I am sure Christ would welcome Stephanie, me, you, and every other woman in pants. I can only hope that my prayers for softened hearts and reaching out to those who see themselves as "the least of these," are answered. The potential damage is much greater to the souls of those who would reject someone in pants, than it is to someone wrestling with angels to work out their salvation or exit from the church. I have been there, not in a public forum while it was happening, but wrestling with my own angel/demon, and coming out of it with a much stronger testimony than if I had not asked the questions, gotten the eternal perspective on the foibles of all women and men, no matter what their calling, and an ability to know the voice of The Lord, by way of the Holy Ghost, so that it is now unmistakable when it speaks to me. I would not trade my weak, rooted in the cultural norms and traditions of the church testimony, for the trials and tribulations that left me bloodied and barely breathing (spiritually) but knowing the unmistakable voice of MY Master!

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  9. 5ofus -

    I absolutely agree that all of those things can be done in a skirt, but they can be done equally as well in pants. I am sure that the two of us could sit next to each other in church, you in a beautiful dress, and me in my slacks and sweater, and both be warm, welcoming, inviting, and loving to all those around us!

    I don't have any argument with people wanting to look and feel their best when they come to church. That is the standards that the General Authorities have urged us to follow since 1971, with no proscription of skirts, or prohibition of pants. Personally, I have several pairs of dress slacks from when I was working in the corporate world that are far more expensive than any dress I own. If we are talking about looking and feeling our best, then a pair of dress slacks and a cashmere sweater would be the way I feel I look best.

    I didn't write this post to convince anyone to "join the event," but to give a clear explanation about what I think it means to choose to wear pants to church this Sunday. There were a number of valid critiques of the event, based on the lack of clear statement(s) of intent. I hope that for those who are curious, or confused (and I know lots more people are in those categories than those who are in "attack mode,") I wanted to offer my reason, as a complete thought, and not just a response essentially telling responding that what someone was claiming the event meant, was not what it meant to me. It also gives me a lazy way to not repeat myself over and over, cutting and pasting long comments. Instead I can respond to them, and then urge them to read my entire thoughts here.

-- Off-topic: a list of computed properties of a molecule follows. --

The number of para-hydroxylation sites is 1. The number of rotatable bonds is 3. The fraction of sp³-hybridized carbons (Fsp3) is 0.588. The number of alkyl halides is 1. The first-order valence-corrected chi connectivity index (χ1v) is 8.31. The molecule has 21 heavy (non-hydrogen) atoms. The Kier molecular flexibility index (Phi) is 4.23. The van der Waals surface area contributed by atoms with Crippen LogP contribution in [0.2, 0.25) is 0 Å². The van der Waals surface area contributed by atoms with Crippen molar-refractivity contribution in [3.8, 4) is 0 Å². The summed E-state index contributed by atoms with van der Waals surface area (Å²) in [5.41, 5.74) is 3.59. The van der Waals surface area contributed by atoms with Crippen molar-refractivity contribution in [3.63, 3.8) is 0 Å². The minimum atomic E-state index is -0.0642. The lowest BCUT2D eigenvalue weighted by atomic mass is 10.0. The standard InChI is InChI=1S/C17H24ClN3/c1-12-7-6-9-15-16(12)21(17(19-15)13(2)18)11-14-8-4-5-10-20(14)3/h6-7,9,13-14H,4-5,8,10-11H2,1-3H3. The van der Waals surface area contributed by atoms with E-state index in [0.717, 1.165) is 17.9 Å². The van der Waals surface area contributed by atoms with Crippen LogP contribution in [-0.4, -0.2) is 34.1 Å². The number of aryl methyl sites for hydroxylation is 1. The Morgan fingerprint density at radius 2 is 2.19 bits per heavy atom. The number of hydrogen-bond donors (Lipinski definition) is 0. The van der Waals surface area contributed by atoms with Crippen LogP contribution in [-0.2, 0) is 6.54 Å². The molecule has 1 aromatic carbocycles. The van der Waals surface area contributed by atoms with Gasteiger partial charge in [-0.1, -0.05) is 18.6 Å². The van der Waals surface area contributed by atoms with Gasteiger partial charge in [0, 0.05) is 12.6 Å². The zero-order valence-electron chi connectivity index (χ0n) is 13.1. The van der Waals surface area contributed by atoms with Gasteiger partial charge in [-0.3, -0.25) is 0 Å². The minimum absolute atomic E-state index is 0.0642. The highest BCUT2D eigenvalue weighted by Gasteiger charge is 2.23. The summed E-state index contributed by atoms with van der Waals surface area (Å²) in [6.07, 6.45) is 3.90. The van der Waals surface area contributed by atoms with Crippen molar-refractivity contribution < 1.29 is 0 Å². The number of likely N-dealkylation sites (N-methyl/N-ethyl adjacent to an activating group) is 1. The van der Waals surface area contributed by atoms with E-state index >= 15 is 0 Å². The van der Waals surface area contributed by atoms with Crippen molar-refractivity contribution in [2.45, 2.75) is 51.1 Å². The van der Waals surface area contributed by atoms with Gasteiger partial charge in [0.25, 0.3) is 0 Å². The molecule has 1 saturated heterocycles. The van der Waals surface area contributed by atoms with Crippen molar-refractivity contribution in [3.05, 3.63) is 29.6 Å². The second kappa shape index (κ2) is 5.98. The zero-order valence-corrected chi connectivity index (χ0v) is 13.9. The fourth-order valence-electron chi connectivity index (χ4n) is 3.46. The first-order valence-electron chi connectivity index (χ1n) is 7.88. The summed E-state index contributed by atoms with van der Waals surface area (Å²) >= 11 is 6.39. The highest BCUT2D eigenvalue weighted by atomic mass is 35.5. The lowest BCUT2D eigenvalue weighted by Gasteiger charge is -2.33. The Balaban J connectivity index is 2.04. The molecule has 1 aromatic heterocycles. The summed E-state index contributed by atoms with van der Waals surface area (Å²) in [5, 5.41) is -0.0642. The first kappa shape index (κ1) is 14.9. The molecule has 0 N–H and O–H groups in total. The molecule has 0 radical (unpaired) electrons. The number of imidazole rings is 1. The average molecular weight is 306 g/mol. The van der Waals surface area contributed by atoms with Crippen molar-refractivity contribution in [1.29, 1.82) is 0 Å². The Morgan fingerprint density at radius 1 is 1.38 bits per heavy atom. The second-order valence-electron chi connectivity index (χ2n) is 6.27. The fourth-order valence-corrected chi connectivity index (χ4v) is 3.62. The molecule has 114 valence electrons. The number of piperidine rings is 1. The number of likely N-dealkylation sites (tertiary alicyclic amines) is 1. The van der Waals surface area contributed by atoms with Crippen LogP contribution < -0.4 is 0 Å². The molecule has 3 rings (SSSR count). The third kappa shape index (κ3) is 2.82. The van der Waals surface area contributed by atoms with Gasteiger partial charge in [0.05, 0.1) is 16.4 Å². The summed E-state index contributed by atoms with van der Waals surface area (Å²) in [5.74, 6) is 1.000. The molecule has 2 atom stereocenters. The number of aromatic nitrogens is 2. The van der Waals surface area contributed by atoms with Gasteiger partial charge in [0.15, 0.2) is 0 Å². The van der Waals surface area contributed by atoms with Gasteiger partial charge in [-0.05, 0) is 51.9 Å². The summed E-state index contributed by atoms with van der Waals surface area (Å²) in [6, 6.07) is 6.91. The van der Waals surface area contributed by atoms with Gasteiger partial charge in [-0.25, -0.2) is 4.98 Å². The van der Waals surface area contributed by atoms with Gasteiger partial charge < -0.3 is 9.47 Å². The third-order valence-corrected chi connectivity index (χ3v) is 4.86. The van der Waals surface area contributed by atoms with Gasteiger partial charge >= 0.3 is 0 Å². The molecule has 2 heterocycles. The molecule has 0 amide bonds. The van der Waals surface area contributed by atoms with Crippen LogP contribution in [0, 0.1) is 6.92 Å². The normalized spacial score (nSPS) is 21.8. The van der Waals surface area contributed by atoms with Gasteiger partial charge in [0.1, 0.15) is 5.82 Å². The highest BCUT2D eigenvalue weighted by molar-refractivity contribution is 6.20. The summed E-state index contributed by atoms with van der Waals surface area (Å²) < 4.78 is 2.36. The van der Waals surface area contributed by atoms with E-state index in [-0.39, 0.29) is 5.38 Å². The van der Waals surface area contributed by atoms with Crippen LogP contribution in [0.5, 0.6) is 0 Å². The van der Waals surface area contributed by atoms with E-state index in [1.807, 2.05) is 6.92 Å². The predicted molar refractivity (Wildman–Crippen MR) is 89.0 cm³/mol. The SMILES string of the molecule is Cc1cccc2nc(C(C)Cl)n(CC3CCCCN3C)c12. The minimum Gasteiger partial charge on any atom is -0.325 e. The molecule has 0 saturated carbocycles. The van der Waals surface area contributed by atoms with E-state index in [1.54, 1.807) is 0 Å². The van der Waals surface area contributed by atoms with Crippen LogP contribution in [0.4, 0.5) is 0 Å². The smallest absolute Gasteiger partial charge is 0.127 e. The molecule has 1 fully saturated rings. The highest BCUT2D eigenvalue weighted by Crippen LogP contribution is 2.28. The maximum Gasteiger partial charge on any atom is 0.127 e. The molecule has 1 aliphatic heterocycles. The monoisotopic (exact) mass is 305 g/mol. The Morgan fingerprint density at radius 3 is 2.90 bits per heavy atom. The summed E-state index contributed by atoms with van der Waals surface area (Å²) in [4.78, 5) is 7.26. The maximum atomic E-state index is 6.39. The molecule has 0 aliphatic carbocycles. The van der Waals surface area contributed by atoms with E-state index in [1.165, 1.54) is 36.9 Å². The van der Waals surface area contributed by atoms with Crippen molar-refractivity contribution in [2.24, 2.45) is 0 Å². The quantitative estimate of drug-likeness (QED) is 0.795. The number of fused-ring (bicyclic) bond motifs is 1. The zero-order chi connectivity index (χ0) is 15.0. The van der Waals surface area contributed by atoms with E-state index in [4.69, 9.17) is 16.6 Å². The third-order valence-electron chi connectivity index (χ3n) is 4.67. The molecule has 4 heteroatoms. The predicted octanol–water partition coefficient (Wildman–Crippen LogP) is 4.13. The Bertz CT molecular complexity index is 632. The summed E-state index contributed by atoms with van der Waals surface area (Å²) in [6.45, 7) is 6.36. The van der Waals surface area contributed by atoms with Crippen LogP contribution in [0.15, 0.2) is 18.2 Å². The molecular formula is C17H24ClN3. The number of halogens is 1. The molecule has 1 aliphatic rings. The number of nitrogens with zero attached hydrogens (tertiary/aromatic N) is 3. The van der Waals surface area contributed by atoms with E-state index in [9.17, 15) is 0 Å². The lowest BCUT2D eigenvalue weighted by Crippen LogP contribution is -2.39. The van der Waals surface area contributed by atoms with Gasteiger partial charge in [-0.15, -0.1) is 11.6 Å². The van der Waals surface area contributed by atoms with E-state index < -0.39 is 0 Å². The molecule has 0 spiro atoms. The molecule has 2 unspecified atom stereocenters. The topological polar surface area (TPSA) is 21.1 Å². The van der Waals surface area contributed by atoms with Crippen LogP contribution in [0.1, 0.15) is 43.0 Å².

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  10. This is beautiful, Julia. I am a frequent reader of fMh and BCC, but I rarely comment. I always appreciate your comments. I followed your link from BCC to this. Thanks for this. You seem like a very Christlike person and I'm glad to know people like you are out there. Your ward is lucky to have you. Gives me hope.

    Oh, I saw you comment on BCC about the BYU student who wrote the death threat on the FB page being investigated (as well as other threats?). I was wondering if there are any published articles (on-line newspapers) about this. I'm not asking b/c I don't believe you, I do, I would just like to link to a source. Thanks.

    Lily

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  11. Lily,
    I saw the screen shots when the were originally captured by the group monitoring the comments, as well as some discussions back and forth about who was going to take care of notifying authorities. There is a group who had been getting full thread screen shots every two hours, and they were double checking that all of the screen shots were together for individual posters.

    This article from the Chicago Tribune has had access to those same screen shots, and the article can be found here:
    http://my.chicagotribune.com/#section/-1/article/p2p-73690672/

    Thank you for your kind words, and I hope to see you here again!